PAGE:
Guided as much by the lure of food and a Metro station as saving the planet, we continued north to the big museums on the Mall and reached Constitution Ave. by way of the wide patio of the Museum of American History. Here, the scale of what was happening became shockingly clear. We were some 25 feet above street level. A virtual river of people and pink hats flowed from our right to left. And as if to complete the scene, the crowd was carrying a simulacrum of the Constitution itself, like a 100-foot-long flat flag. It had “We The People” at the top in proper calligraphy and most of its body seemed to be signatures and messages, from whom and to whom it was not clear. But it was moving and thrilling. Cheers surged up and down the boulevard.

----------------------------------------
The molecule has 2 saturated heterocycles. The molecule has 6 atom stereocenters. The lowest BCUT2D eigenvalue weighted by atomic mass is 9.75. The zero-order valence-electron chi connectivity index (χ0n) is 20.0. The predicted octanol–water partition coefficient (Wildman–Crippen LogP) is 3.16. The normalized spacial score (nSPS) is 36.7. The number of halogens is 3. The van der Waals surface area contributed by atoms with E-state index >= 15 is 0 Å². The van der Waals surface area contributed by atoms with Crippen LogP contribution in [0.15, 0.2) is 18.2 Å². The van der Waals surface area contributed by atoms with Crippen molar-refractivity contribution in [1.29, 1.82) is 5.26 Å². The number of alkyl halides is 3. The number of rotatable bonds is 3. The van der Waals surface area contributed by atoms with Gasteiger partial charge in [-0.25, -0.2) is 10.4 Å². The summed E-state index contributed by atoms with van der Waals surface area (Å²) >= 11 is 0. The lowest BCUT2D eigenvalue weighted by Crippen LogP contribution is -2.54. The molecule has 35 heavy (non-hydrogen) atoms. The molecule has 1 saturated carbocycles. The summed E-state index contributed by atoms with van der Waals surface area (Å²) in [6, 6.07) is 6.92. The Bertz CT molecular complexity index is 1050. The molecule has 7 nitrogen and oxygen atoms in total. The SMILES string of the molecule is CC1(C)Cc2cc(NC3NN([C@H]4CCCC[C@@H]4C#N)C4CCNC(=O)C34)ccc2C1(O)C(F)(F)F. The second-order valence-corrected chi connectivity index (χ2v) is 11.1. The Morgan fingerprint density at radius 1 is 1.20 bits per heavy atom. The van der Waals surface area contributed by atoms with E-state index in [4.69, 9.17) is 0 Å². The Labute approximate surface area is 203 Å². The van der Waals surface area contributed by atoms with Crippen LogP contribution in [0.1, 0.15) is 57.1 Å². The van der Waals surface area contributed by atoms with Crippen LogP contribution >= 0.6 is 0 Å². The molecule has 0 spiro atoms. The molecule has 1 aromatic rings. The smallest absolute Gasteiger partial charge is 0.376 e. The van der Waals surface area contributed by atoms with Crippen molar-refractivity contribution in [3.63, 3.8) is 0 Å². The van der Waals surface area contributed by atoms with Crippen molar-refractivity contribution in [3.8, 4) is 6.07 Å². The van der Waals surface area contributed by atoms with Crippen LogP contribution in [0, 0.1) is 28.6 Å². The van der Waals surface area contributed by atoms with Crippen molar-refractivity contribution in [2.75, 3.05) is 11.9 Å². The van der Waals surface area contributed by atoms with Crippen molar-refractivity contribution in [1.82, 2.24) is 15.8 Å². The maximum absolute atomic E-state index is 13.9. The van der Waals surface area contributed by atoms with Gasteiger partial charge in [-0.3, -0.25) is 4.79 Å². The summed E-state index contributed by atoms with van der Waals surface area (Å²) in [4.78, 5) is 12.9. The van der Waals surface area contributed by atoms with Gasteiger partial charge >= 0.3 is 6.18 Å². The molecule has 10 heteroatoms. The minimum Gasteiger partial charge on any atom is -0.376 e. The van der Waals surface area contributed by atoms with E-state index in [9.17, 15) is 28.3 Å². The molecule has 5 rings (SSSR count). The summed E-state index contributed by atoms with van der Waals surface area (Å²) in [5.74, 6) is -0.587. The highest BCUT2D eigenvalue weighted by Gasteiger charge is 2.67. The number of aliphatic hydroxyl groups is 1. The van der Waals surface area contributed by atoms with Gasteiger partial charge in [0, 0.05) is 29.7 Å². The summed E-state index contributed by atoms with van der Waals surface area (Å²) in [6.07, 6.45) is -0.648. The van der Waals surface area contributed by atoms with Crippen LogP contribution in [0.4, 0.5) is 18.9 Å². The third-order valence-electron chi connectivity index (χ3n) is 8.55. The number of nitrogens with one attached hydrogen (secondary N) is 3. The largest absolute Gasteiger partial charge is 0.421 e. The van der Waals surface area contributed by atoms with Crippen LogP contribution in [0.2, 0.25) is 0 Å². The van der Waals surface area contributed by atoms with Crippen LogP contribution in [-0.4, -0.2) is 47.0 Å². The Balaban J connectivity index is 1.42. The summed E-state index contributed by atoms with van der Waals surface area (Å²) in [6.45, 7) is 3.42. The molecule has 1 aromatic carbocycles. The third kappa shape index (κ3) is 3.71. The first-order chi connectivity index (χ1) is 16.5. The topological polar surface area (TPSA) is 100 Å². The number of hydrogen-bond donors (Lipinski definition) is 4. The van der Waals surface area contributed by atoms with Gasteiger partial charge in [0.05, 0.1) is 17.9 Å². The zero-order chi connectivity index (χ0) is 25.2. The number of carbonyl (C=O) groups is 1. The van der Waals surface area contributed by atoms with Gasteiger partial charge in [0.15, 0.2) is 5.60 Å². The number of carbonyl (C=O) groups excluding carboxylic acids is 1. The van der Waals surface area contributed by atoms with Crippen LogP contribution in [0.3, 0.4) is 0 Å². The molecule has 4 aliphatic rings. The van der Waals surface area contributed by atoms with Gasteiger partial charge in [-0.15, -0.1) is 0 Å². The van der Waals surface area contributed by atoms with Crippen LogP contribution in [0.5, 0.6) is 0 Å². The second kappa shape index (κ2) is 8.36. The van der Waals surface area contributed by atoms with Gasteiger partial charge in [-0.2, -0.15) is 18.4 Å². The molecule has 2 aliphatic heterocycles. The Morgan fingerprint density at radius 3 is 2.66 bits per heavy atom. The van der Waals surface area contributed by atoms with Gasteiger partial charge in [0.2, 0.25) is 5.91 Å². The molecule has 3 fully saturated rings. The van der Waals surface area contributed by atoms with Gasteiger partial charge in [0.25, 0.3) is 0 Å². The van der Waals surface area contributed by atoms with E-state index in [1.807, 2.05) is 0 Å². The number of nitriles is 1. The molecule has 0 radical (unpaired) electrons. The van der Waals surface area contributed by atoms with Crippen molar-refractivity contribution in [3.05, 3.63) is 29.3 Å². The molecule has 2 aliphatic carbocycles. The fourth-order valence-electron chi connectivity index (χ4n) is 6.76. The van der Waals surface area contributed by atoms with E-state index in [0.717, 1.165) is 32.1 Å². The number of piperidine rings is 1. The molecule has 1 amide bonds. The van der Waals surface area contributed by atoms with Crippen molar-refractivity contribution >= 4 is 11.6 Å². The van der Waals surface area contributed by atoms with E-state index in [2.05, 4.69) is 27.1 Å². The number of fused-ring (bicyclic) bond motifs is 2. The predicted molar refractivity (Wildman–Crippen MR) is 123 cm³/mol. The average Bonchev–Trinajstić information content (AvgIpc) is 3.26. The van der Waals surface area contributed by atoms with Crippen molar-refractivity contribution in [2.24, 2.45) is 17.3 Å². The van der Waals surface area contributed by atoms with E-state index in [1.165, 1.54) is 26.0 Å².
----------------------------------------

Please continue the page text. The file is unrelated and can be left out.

We were drawn still further north to Pennsylvania Ave., which had been the route of Trump’s inaugural parade the day before and which was only opened to the march at the last minute in an incredible show of flexibility and resourcefulness. The scene there was even more overwhelming. It did not seem possible for there to have been a reservoir of human beings big enough to feed this big a march for this long, but on they came, all the way down toward the Capitol and on up toward the Trump Hotel in the Old US Post Office, where thousands of marchers left their signs on the ground, emoluments of a different kind.